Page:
by Stefan Slater
Read by Kaitlin Bellamy
Listen to the audio version
I asked the Lady once why I needed to stay locked up. She only laughed and stepped on my
"Isn't it obvious?" She yanked my hair with her heel, pulling me to the cold floor.
I am all sorts of things, the Lady told me. I was broken. Unnatural. A walking crime.
The proof was my hair. The roots are golden, but it's so long, and never stops growing. It
crushed spiders wherever I walked in the tower, and gathered so much dust and filth it darkened
to mud-brown. My neck ached constantly from dragging it.
She never helped me carry it.
Whenever the gnarled Lady visited my tower, she brought food and sharp words. Cursed, she
called me. My parents had been thieves and fate had punished them -- they gave birth to me.
The curse turned me rotten. My bones went crooked, and my nose fell off and my hair kept
growing and growing and growing.
"Your mother never hesitated," she told me once. "She saw you that first time and paid me in
silver to take you away--easy as breathing."
If the villagers down in the valley ever saw me, she said, if I ever wandered from my tower
with my twisted face and my terrible hair dragging across the forest floor, they'd shriek and beat
me until my bones turned to powder.
When the Lady visited, she shouted my name, and I dragged my hair to my only window and
pushed it out. She yanked hard when she climbed. She made a great big show of saying her hands
smelled sour after touching my hair.
She never brought me water for washing.
And the Lady always laughed.
She laughed when I tripped on my hair. Laughed that one time when I found all those
smothered mice in my hair and I screamed. Laughed when I tried to cut my hair and the curse
broke all the scissors and knives.
And she laughed when I said, one day, that I would jump from my tower and let it end.
Some days, I couldn't stand looking at my hair, so I flung it out my window.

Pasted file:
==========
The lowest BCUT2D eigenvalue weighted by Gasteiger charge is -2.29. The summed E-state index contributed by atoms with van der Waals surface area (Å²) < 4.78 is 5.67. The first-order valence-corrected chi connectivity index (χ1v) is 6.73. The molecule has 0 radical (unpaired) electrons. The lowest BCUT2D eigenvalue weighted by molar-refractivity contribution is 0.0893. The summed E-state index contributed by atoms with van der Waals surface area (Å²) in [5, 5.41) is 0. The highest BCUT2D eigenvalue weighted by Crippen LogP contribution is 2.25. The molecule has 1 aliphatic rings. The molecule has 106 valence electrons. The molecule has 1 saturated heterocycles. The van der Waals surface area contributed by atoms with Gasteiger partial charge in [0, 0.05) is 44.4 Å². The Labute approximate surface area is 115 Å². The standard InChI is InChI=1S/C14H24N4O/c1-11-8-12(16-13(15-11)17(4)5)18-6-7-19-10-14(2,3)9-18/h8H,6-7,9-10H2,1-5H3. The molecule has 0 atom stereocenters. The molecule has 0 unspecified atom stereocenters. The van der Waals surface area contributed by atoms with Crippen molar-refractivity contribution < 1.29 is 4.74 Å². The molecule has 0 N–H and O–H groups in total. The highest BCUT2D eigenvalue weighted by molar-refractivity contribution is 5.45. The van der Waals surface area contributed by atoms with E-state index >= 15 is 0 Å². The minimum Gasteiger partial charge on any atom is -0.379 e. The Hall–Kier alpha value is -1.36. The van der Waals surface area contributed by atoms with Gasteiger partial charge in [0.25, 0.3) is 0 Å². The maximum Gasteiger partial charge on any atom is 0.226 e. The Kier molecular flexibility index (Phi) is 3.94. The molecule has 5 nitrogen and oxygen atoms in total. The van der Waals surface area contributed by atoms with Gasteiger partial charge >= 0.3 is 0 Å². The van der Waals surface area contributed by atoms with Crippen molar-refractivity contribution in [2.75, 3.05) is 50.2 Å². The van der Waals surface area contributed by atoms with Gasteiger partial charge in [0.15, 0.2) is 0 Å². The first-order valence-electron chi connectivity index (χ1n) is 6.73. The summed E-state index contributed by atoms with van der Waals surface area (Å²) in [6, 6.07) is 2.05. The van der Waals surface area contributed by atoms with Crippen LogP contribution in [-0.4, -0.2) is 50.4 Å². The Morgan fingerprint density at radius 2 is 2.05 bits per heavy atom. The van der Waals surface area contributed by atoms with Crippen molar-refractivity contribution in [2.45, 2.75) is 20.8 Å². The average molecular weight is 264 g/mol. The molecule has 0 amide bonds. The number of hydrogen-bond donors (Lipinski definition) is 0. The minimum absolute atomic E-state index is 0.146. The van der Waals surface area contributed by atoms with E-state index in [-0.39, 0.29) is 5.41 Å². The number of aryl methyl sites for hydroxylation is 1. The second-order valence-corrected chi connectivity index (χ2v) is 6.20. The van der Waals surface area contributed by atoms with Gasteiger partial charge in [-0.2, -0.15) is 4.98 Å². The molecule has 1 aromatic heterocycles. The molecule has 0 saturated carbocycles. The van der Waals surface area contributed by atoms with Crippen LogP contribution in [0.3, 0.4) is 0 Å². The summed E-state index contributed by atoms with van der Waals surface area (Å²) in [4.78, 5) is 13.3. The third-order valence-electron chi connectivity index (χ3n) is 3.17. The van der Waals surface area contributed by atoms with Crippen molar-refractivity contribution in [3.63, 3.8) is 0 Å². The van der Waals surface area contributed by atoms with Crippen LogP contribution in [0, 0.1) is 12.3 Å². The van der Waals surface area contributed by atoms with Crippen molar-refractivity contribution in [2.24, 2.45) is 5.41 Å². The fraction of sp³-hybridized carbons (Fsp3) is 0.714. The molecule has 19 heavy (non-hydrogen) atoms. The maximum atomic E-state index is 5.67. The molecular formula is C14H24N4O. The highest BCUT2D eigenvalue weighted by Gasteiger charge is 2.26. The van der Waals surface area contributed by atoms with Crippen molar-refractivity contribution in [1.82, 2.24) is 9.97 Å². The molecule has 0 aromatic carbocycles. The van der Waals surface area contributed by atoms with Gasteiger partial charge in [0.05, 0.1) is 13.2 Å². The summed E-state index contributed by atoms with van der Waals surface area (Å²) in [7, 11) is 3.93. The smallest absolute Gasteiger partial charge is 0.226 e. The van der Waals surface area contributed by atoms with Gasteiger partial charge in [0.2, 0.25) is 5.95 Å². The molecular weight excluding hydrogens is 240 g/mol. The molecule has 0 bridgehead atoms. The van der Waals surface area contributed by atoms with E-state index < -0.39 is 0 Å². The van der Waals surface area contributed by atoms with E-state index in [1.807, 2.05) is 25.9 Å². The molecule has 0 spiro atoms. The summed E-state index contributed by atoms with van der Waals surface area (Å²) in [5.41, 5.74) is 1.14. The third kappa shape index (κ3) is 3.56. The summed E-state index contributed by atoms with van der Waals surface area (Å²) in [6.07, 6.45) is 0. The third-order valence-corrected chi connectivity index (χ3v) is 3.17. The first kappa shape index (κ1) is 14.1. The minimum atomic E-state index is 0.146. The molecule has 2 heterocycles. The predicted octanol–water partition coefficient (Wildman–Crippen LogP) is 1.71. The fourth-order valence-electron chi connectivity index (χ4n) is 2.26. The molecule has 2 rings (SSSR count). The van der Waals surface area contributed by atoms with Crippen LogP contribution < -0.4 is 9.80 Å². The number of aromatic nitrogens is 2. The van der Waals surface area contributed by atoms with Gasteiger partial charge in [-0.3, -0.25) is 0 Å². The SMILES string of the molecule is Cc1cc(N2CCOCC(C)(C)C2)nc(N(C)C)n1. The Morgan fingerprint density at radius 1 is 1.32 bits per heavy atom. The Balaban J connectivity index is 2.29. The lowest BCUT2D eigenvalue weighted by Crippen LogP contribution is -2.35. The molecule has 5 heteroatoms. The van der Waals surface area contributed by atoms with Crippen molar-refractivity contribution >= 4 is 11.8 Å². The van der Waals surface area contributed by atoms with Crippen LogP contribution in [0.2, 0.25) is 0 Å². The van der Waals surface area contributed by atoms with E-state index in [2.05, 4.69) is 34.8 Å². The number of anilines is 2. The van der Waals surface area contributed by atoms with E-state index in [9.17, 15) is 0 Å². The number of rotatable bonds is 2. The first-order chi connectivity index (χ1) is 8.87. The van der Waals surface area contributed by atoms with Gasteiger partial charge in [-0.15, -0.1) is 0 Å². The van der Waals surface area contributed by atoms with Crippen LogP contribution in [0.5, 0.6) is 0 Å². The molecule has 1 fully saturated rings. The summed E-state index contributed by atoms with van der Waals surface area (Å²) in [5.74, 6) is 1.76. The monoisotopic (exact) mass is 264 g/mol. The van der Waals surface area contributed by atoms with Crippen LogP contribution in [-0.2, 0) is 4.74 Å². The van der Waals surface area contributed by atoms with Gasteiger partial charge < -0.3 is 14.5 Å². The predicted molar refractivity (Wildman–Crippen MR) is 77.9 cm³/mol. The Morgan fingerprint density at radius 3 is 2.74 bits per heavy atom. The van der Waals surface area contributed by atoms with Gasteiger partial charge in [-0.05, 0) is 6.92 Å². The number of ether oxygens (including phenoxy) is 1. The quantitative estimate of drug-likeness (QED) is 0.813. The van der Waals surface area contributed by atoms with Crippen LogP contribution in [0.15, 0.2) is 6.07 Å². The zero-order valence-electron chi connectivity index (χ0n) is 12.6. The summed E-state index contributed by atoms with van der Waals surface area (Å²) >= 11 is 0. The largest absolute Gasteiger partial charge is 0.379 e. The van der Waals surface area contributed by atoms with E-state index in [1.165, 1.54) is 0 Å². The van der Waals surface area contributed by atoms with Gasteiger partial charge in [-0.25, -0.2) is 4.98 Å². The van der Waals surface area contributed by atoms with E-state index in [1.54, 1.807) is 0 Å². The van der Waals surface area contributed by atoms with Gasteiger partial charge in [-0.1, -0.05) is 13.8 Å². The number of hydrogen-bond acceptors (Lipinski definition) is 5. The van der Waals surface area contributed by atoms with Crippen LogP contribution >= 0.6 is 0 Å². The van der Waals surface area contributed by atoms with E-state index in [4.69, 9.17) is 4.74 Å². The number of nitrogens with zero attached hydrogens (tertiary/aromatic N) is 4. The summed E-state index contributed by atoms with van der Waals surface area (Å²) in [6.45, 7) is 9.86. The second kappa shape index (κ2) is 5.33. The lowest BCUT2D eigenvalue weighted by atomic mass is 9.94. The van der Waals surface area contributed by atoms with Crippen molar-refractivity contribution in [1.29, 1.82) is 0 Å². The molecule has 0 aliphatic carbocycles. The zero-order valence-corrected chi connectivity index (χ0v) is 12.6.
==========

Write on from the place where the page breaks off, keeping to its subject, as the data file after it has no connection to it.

Things inevitably got caught in it.
Twigs. Leaves. Beetles. Sometimes, birds tried to roost in it. But then they always got tangled
up and crushed.
Once, a buck ran past the tower and its antlers got caught in my hair. Part of me felt sick,
watching it struggle, yanking hairs from my head. But then it tripped and smashed its head into
my tower and went still.
I felt a lightness rise through me like I'd taken a drink of cold water, spreading from my
belly up my throat, touching my cheekbones, to the top of my skull. My hair curled around that
deer, swallowing it up, and I laughed. I'd reached out and hurt this strange world, and now it
knew I was real. I wanted to shout. Sing. My hair seemed to flow and I felt alive--not just alive,
but limber and ecstatic and clean and joyous.
Then I looked to see the buck at the base of the tower, monstrous hair curling around its
face, its teeth, its eyes.
I felt so guilty that I threw up.
After the buck died, no animals ever came near my tower.
I heard a man's voice one day. I leaned out my window and he was standing at the base of my
He was smiling and handsome. I felt my heart flying.
But he looked up at me and that smile vanished.
His hand touched his sword. "What are you?"
My face--I tried to cover it. "I . . . don't know."
He looked at my hair hanging from the window. He sniffed it and gagged. "I thought I smelled
something foul." He leaned closer.
"There are bones in your hair," he said.
After a moment, he laughed.
I heard the man's laugh when I woke up. I heard him when I tried to read. I heard him when
the Lady told me for the hundredth time that I was a broken thing.
I don't remember how my hair got twisted up under her feet.
But I remember when she tumbled and I remember the sound her head made when it hit the
She was still alive. Moaning.
My hair moved. I just watched.
First it climbed up her legs and around her arms. Then up her body and around her throat. She
never moved. She had her eyes closed right up until the moment when my hair tightened and then
she started screaming.
When I pulled the Lady from my hair, I only found bones.
She never let me have a mirror. But I found one in her bag.
My face wasn't broken.
My skin was soft and tan, my eyes sharp and green. I had a wonderful nose and full lips and I
looked like something from my dreams.
I couldn't stop staring. I couldn't stop smiling.
I realized how hungry I was.
The young man came back to my tower and he brought friends. He shouted up for me to show
"My friends need a good laugh."
I leaned out and counted. Three men. Two women.
They went silent when they saw me.
"I thought you said she was a nightmare," one man said, mouth agape.
One of the women said, "She's beautiful."
I was more alive than ever before.
The young man cleared his throat. "Where is the monster?"
"She is dead," I said. "I am all alone."
My young man smiled. "We'll keep you company."
I told them to climb my hair. They all did in a mad rush.
They didn't get far.
My hair wrapped around them and they begged and pleaded and kept screaming until I was
I felt life, like sunshine, sliding through me.
I looked out my window.
I couldn't see the village from my tower.
But I felt it was time to pay them a visit.